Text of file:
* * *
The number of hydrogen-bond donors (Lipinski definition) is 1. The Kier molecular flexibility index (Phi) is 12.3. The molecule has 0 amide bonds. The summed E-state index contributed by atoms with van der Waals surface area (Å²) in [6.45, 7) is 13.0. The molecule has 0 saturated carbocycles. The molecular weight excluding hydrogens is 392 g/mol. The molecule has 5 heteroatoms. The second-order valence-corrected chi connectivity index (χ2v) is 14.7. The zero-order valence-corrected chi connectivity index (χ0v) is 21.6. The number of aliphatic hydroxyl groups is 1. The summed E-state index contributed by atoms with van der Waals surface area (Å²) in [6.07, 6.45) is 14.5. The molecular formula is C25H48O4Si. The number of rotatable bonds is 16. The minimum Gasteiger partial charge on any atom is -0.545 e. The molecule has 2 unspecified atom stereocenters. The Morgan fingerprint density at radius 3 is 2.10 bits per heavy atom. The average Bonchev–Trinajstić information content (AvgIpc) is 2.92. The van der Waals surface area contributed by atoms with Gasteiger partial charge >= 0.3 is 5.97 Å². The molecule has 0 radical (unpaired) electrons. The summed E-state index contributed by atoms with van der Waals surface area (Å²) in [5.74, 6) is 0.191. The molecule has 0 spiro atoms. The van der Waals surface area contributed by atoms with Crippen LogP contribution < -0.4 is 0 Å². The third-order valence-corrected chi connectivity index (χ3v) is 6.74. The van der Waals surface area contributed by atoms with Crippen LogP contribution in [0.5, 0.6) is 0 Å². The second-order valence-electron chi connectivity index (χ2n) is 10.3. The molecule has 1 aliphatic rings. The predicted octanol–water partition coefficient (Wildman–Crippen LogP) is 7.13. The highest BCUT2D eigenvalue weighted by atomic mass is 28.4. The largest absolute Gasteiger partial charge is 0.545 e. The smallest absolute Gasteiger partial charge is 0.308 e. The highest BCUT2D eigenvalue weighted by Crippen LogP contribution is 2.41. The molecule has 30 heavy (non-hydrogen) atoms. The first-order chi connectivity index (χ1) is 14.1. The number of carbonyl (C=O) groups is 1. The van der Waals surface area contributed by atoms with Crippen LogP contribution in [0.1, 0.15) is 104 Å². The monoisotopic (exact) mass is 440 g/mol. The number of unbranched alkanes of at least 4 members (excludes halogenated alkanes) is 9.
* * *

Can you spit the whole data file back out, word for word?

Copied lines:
The number of hydrogen-bond donors (Lipinski definition) is 1. The Kier molecular flexibility index (Phi) is 12.3. The molecule has 0 amide bonds. The summed E-state index contributed by atoms with van der Waals surface area (Å²) in [6.45, 7) is 13.0. The molecule has 0 saturated carbocycles. The molecular weight excluding hydrogens is 392 g/mol. The molecule has 5 heteroatoms. The second-order valence-corrected chi connectivity index (χ2v) is 14.7. The zero-order valence-corrected chi connectivity index (χ0v) is 21.6. The number of aliphatic hydroxyl groups is 1. The summed E-state index contributed by atoms with van der Waals surface area (Å²) in [6.07, 6.45) is 14.5. The molecular formula is C25H48O4Si. The number of rotatable bonds is 16. The minimum Gasteiger partial charge on any atom is -0.545 e. The molecule has 2 unspecified atom stereocenters. The Morgan fingerprint density at radius 3 is 2.10 bits per heavy atom. The average Bonchev–Trinajstić information content (AvgIpc) is 2.92. The van der Waals surface area contributed by atoms with Gasteiger partial charge >= 0.3 is 5.97 Å². The molecule has 0 radical (unpaired) electrons. The summed E-state index contributed by atoms with van der Waals surface area (Å²) in [5.74, 6) is 0.191. The molecule has 0 spiro atoms. The van der Waals surface area contributed by atoms with Crippen LogP contribution < -0.4 is 0 Å². The third-order valence-corrected chi connectivity index (χ3v) is 6.74. The van der Waals surface area contributed by atoms with Crippen LogP contribution in [0.5, 0.6) is 0 Å². The second-order valence-electron chi connectivity index (χ2n) is 10.3. The molecule has 1 aliphatic rings. The predicted octanol–water partition coefficient (Wildman–Crippen LogP) is 7.13. The highest BCUT2D eigenvalue weighted by atomic mass is 28.4. The largest absolute Gasteiger partial charge is 0.545 e. The smallest absolute Gasteiger partial charge is 0.308 e. The highest BCUT2D eigenvalue weighted by Crippen LogP contribution is 2.41. The molecule has 30 heavy (non-hydrogen) atoms. The first-order chi connectivity index (χ1) is 14.1. The number of carbonyl (C=O) groups is 1. The van der Waals surface area contributed by atoms with Crippen LogP contribution in [0.1, 0.15) is 104 Å². The monoisotopic (exact) mass is 440 g/mol. The number of unbranched alkanes of at least 4 members (excludes halogenated alkanes) is 9.